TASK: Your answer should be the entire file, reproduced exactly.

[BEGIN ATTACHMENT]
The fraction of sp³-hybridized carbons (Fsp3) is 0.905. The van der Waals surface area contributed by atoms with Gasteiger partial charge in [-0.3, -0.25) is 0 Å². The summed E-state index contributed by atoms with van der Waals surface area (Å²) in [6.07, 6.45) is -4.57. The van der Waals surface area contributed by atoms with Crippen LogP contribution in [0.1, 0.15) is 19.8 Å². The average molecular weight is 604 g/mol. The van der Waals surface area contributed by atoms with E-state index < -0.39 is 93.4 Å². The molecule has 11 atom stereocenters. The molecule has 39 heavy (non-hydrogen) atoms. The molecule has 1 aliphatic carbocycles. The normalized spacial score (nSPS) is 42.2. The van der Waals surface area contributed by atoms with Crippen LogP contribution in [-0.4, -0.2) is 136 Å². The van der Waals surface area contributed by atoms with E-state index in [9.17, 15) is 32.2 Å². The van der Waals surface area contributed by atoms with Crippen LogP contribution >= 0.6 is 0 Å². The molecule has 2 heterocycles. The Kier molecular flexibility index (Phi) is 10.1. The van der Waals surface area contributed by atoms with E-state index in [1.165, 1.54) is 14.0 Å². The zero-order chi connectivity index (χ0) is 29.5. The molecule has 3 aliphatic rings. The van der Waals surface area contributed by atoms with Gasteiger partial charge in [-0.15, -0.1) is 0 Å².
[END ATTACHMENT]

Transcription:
The fraction of sp³-hybridized carbons (Fsp3) is 0.905. The van der Waals surface area contributed by atoms with Gasteiger partial charge in [-0.3, -0.25) is 0 Å². The summed E-state index contributed by atoms with van der Waals surface area (Å²) in [6.07, 6.45) is -4.57. The van der Waals surface area contributed by atoms with Crippen LogP contribution in [0.1, 0.15) is 19.8 Å². The average molecular weight is 604 g/mol. The van der Waals surface area contributed by atoms with E-state index < -0.39 is 93.4 Å². The molecule has 11 atom stereocenters. The molecule has 39 heavy (non-hydrogen) atoms. The molecule has 1 aliphatic carbocycles. The normalized spacial score (nSPS) is 42.2. The van der Waals surface area contributed by atoms with Crippen LogP contribution in [-0.4, -0.2) is 136 Å². The van der Waals surface area contributed by atoms with E-state index in [9.17, 15) is 32.2 Å². The van der Waals surface area contributed by atoms with Crippen LogP contribution >= 0.6 is 0 Å². The molecule has 2 heterocycles. The Kier molecular flexibility index (Phi) is 10.1. The van der Waals surface area contributed by atoms with E-state index in [1.165, 1.54) is 14.0 Å². The zero-order chi connectivity index (χ0) is 29.5. The molecule has 3 aliphatic rings. The van der Waals surface area contributed by atoms with Gasteiger partial charge in [-0.15, -0.1) is 0 Å².